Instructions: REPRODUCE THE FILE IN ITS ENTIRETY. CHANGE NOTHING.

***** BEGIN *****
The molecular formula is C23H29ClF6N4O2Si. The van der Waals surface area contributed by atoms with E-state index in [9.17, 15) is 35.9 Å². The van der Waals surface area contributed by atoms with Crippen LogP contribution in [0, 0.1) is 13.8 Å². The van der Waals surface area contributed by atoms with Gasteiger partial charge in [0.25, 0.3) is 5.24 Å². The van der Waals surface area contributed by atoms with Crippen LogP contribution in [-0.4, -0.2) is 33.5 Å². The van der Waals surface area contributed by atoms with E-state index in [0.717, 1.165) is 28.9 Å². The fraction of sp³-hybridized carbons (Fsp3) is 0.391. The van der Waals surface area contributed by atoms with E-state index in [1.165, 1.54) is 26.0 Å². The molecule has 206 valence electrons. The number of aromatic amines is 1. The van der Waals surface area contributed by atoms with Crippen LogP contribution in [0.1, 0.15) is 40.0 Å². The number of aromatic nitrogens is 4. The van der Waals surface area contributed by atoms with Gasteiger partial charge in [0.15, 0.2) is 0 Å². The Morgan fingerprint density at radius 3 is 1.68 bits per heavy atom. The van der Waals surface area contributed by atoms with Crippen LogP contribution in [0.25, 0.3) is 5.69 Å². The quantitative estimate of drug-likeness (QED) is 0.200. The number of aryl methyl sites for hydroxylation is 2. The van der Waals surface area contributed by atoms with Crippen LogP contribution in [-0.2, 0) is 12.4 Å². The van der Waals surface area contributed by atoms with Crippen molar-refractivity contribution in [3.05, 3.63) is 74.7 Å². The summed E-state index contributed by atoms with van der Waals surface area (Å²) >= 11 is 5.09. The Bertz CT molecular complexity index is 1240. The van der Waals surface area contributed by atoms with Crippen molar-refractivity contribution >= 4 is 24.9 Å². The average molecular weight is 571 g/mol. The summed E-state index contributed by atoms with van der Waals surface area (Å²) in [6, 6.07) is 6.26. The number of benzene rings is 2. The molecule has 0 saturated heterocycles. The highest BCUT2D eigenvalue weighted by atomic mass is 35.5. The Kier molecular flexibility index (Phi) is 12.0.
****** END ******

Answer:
The molecular formula is C23H29ClF6N4O2Si. The van der Waals surface area contributed by atoms with E-state index in [9.17, 15) is 35.9 Å². The van der Waals surface area contributed by atoms with Crippen LogP contribution in [0, 0.1) is 13.8 Å². The van der Waals surface area contributed by atoms with Gasteiger partial charge in [0.25, 0.3) is 5.24 Å². The van der Waals surface area contributed by atoms with Crippen LogP contribution in [-0.4, -0.2) is 33.5 Å². The van der Waals surface area contributed by atoms with E-state index in [0.717, 1.165) is 28.9 Å². The fraction of sp³-hybridized carbons (Fsp3) is 0.391. The van der Waals surface area contributed by atoms with E-state index in [1.165, 1.54) is 26.0 Å². The molecule has 206 valence electrons. The number of aromatic amines is 1. The van der Waals surface area contributed by atoms with Crippen LogP contribution in [0.1, 0.15) is 40.0 Å². The number of aromatic nitrogens is 4. The van der Waals surface area contributed by atoms with Gasteiger partial charge in [0.15, 0.2) is 0 Å². The Morgan fingerprint density at radius 3 is 1.68 bits per heavy atom. The van der Waals surface area contributed by atoms with Crippen LogP contribution in [0.25, 0.3) is 5.69 Å². The quantitative estimate of drug-likeness (QED) is 0.200. The number of aryl methyl sites for hydroxylation is 2. The van der Waals surface area contributed by atoms with Crippen LogP contribution in [-0.2, 0) is 12.4 Å². The van der Waals surface area contributed by atoms with Crippen molar-refractivity contribution in [3.05, 3.63) is 74.7 Å². The summed E-state index contributed by atoms with van der Waals surface area (Å²) >= 11 is 5.09. The Bertz CT molecular complexity index is 1240. The van der Waals surface area contributed by atoms with Crippen molar-refractivity contribution >= 4 is 24.9 Å². The average molecular weight is 571 g/mol. The summed E-state index contributed by atoms with van der Waals surface area (Å²) in [6, 6.07) is 6.26. The number of benzene rings is 2. The molecule has 0 saturated heterocycles. The highest BCUT2D eigenvalue weighted by atomic mass is 35.5. The Kier molecular flexibility index (Phi) is 12.0.